In this article, we look at the development and current state of the (re)insurance market in Singapore.

Singapore has firmly established itself as the reinsurance hub in the Asia-Pacific region. At the end of last year, two more reinsurers entered the market, bringing the number of reinsurers operating in Singapore to 26.

Gross premiums of reinsurance Offshore Insurance Fund ("OIF") business have grown from under S$1.5 billion (US$1.07 billion) in 2000 to around S$2.5 billion (US$1.8 billion). Singapore (Domestic) Insurance Fund business premiums have remained fairly static at around S$250-S$280 million during this period. Over half of the gross premium is generated from property risks, but there has been growth in recent years in hull and liability business, particularly since 2008 when gross premiums jumped by over 50 per cent from 2007 levels to around S$220 million.

Most OIF reinsurance business entering the Singapore reinsurance market comes from China. Gross reinsurance premiums for China business have grown from S$40 million in 2004 to over S$420 million in 2008. Gross premiums from India, Pakistan and Sri Lanka have doubled in the same timeframe, from S$96 million to over S$190 million. The amount of gross premium from established insurance markets such as Korea, Japan and Indonesia has remained relatively stable since 2005, staying at around S$200-S$280.


Not surprisingly, Lloyd's has been at the forefront of the development of the reinsurance market in Singapore. Lloyd's Asia was set up in 1999 and, over the past few years, has grown exponentially. There were only three syndicates in 2005; now there are 15, with Atrium Insurance Agency (Asia) and Argenta Underwriting Asia being the latest additions. Hardy has recently announced that it too plans to set up in Singapore. Not only does this mean that Lloyd's is providing more capacity from Singapore to the Asia market, it is also offering cover for specialist risks which was previously unavailable.

Market Conditions

The recent flood of reinsurers into the market has increased capacity and caused concern regarding rates. That said, the increased capacity in Singapore means there is no longer a need to go to the London Market for lead terms on complex or large risks. Business from Japan, Korea, Australia and China is now being placed in Singapore.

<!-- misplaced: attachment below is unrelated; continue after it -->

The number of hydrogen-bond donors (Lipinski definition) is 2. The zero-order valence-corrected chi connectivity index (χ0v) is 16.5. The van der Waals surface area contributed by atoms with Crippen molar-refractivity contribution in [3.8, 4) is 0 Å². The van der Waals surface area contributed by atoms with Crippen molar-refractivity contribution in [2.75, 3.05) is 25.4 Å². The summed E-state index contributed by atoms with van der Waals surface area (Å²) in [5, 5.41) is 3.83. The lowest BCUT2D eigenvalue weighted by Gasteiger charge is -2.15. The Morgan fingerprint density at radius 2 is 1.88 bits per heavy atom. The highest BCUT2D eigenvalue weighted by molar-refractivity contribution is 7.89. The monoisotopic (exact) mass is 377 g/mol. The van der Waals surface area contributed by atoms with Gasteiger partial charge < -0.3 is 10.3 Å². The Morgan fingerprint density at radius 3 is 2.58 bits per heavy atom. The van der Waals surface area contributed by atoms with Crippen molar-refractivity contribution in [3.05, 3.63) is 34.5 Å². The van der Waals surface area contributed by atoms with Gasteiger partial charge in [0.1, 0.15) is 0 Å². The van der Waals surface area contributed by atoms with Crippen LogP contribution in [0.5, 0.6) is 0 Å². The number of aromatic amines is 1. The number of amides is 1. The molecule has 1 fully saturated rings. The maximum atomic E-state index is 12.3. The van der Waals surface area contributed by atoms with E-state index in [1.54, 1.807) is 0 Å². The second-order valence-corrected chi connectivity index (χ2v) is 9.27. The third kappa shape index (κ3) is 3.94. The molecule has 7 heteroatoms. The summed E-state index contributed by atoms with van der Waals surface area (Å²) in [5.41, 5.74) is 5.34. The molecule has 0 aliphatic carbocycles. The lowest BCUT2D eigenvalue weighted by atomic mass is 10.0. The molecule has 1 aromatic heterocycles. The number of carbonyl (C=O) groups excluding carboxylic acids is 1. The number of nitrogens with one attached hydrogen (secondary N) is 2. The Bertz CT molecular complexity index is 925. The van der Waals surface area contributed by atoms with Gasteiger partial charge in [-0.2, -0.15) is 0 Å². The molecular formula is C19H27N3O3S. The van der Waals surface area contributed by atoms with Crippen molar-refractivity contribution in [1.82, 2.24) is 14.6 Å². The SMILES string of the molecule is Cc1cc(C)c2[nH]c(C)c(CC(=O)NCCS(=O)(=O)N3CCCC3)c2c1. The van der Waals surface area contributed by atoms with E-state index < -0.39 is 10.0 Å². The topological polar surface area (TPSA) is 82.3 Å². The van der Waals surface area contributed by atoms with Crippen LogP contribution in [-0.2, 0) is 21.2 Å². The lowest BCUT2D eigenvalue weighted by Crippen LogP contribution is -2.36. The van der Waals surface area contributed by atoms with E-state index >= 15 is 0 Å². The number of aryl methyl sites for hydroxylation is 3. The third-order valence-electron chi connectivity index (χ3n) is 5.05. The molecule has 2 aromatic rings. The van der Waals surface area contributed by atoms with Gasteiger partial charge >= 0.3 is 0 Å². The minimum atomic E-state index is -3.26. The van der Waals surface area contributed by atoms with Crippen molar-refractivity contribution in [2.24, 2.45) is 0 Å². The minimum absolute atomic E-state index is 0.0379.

The Future

Asia's share of the total market for insurance premiums is only 22 per cent, compared to 34 per cent and 41 per cent for the Americas and Europe respectively. As insurance penetration levels increase across Asia, there will be a greater demand for reinsurance products from Singapore. As the Asian markets become more sophisticated, the breadth and depth of products available should also increase.

The area in which growth is expected to be most prevalent in the next few years is catastrophe risks. Swiss Re recently produced a report showing that of the 20 worst catastrophes in terms of victims, 16 occurred in Asia and, of those, only three had insurance coverage. Recent incidents like the 2008 Sichuan earthquake also help to illustrate the point. The overall damage was around US$85 billion, but only US$759 million is estimated to have been (re)insured.

Recently, there has been a move towards writing specialist risks such as aviation, energy, political, terrorism and trade credit risks. As Islamic finance grows, Singapore will also be well placed to offer retakaful capacity. The year of the tiger and the future thereafter looks promising for disciplined reinsurers operating in the Lion City.

The content of this article is intended to provide a general guide to the subject matter. Specialist advice should be sought about your specific circumstances.